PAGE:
These three examples demonstrate both the existence of independent collections but also likely of some reworking of material for later audiences. 

Historical textual variances

Historical evidence also points to some fluidity in Psalms and a range of material.  The Dead Sea Scrolls collection contains 11QPsa which appears to correlate somewhat to Books 4 & 5 of our collection albeit with additional psalms.  While Anderson notes there are a variety of views, the Qumram community viewed the additional material as authoritative and it appears “biblical” in language and nature.  Based on the number of copies and commentaries, the Psalms were popular in the community, but what the additional material and alternative order of the collection means we cannot say[5]. Perhaps all we can observe with Anderson is:

11QPsa itself testifies to a much larger corpus of material when it notes that David’s compositions alone totaled 4,050. The Qumran sect thus, when it left Jerusalem c. 150 BC to form its community, may well have taken copies of psalms from a temple depository of prophetic liturgical material.[6]

The LXX version of the psalms introduces a number of unusual changes.  Psalm 9 & 10 are combined as are Psalms 114 & 115.  On the other hand Psalm 116 and 147 are both divided into two compositions.  When we look at the major Greek codexes there are some unusual gaps in the Psalms collection.  As the Anchor Yale Bible Dictionary notes[7]:

  • The 4th century Codex Vaticanus lacks Psalms 105 – 137
  • Codex Sinaiticus 4th century as the entire collection of psalms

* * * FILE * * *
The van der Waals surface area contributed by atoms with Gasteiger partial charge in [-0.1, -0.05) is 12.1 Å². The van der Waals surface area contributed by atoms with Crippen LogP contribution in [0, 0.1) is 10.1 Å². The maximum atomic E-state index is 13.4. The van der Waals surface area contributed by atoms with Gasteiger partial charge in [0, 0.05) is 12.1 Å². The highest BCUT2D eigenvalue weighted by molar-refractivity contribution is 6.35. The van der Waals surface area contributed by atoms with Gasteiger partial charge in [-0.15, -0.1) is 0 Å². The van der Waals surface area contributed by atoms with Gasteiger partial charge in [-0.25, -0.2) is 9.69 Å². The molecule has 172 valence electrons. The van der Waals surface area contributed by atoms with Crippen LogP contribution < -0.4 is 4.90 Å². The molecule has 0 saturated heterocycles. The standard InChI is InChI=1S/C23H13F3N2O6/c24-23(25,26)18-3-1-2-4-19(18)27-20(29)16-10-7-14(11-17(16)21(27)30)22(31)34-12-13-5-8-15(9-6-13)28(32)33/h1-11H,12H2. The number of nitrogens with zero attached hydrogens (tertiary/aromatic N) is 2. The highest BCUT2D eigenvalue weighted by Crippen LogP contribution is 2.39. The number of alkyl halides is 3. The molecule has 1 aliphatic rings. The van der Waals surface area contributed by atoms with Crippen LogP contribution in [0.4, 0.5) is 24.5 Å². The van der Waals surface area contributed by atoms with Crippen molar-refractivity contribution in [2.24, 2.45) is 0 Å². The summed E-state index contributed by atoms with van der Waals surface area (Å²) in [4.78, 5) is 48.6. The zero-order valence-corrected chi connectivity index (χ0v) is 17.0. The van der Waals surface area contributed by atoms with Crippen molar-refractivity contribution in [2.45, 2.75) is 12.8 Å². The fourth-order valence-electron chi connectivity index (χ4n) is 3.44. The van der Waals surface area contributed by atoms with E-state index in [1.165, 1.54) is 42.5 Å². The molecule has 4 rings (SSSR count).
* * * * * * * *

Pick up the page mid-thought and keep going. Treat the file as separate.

• Codex Alexandrinus 5th century lacks Psalms 40:20-79:11

All these codexes do have a 151th psalm, although some indicate it was not considered authoritative.  How it came to be three centuries after Christ that some psalms were not in the possession of some communities is very odd indeed.

Conclusion

Both the Dead Sea Scrolls and the LXX (with early Christian Codexes (or Bibles if you will) point to the existence of varying collections of psalms.  There was not a uniform collection acknowledged as canonical for a considerable period of time.  Taken together with the evidence that the book we call Psalms is itself a series of collections with internal duplication and we are left with some interesting questions.

We might imagine that God produced the book of Psalms as we have it.  Yet if the objective was the final form we have now why is there duplication and re-use?  Proponents of the more conservative inspiration models are prone to suggest God doesn’t waste words.  Duplication, without context, is wasting words.  Was the moment of inspiration at the creation of the material?  What then of the reused (and unchanged) material?  Is it inspired or “just” repurposed inspired material?  In any case it seems logical to require that any model of inspiration mesh with the reality of textual preservation and geographic distribution.

The psalms have a treasured part in many (if not all) faith communities.  Their evident history of independent collections poses some interesting questions around the nature of Scripture, then and now.

Footnotes


[1] Thomson, J. G. S. S., & Kidner, F. D. (1996). Psalms, Book Of. In D. R. W. Wood, I. H. Marshall, A. R. Millard, J. I. Packer, & D. J. Wiseman (Eds.), New Bible dictionary (3rd ed., p. 982). Leicester, England; Downers Grove, IL: InterVarsity Press.

[2] deClaissé-Walford, N. (2014). Book Five of the Psalter: Psalms 107–150. In E. J. Young, R. K. Harrison, & R. L. Hubbard Jr. (Eds.), The Book of Psalms (pp. 823–824). Grand Rapids, MI; Cambridge, U.K.: William B. Eerdmans Publishing Company.

[3] Wilson, R. D. (1927). The Names of God in the Psalms. The Princeton Theological Review, XXV(1–4), 3.

[4] Allen, L. C. (2002). Psalms 101–150 (Revised) (Vol. 21, pp. 95–96). Dallas: Word, Incorporated.

[5] Limburg, J. (1992). Psalms, Book of. In D. N. Freedman (Ed.), The Anchor Yale Bible Dictionary (Vol. 5, p. 523). New York: Doubleday.

[6] Anderson, R. D., Jr. (1994). The Division and Order of the Psalms. Westminster Theological Journal, 56(2), 221–222.

[7] Limburg, J. (1992). Psalms, Book of. In D. N. Freedman (Ed.), The Anchor Yale Bible Dictionary (Vol. 5, p. 523). New York: Doubleday.

Author: Daniel Edgecombe